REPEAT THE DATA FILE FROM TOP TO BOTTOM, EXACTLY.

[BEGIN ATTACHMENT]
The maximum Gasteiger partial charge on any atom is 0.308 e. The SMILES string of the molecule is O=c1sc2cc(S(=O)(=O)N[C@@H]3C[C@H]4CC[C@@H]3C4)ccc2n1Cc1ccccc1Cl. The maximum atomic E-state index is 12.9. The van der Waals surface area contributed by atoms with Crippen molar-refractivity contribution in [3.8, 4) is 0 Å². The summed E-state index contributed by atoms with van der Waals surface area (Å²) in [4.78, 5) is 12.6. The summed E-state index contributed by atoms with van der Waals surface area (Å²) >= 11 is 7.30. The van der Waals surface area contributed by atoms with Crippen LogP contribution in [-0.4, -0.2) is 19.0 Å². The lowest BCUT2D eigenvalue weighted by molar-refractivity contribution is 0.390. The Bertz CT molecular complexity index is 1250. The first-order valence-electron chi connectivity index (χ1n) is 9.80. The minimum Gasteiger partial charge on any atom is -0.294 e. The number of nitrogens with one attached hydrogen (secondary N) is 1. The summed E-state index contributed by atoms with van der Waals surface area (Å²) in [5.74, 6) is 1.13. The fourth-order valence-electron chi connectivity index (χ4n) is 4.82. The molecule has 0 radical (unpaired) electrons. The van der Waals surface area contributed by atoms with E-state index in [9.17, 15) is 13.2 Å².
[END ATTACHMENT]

The maximum Gasteiger partial charge on any atom is 0.308 e. The SMILES string of the molecule is O=c1sc2cc(S(=O)(=O)N[C@@H]3C[C@H]4CC[C@@H]3C4)ccc2n1Cc1ccccc1Cl. The maximum atomic E-state index is 12.9. The van der Waals surface area contributed by atoms with Crippen molar-refractivity contribution in [3.8, 4) is 0 Å². The summed E-state index contributed by atoms with van der Waals surface area (Å²) in [4.78, 5) is 12.6. The summed E-state index contributed by atoms with van der Waals surface area (Å²) >= 11 is 7.30. The van der Waals surface area contributed by atoms with Crippen LogP contribution in [-0.4, -0.2) is 19.0 Å². The lowest BCUT2D eigenvalue weighted by molar-refractivity contribution is 0.390. The Bertz CT molecular complexity index is 1250. The first-order valence-electron chi connectivity index (χ1n) is 9.80. The minimum Gasteiger partial charge on any atom is -0.294 e. The number of nitrogens with one attached hydrogen (secondary N) is 1. The summed E-state index contributed by atoms with van der Waals surface area (Å²) in [5.74, 6) is 1.13. The fourth-order valence-electron chi connectivity index (χ4n) is 4.82. The molecule has 0 radical (unpaired) electrons. The van der Waals surface area contributed by atoms with E-state index in [9.17, 15) is 13.2 Å².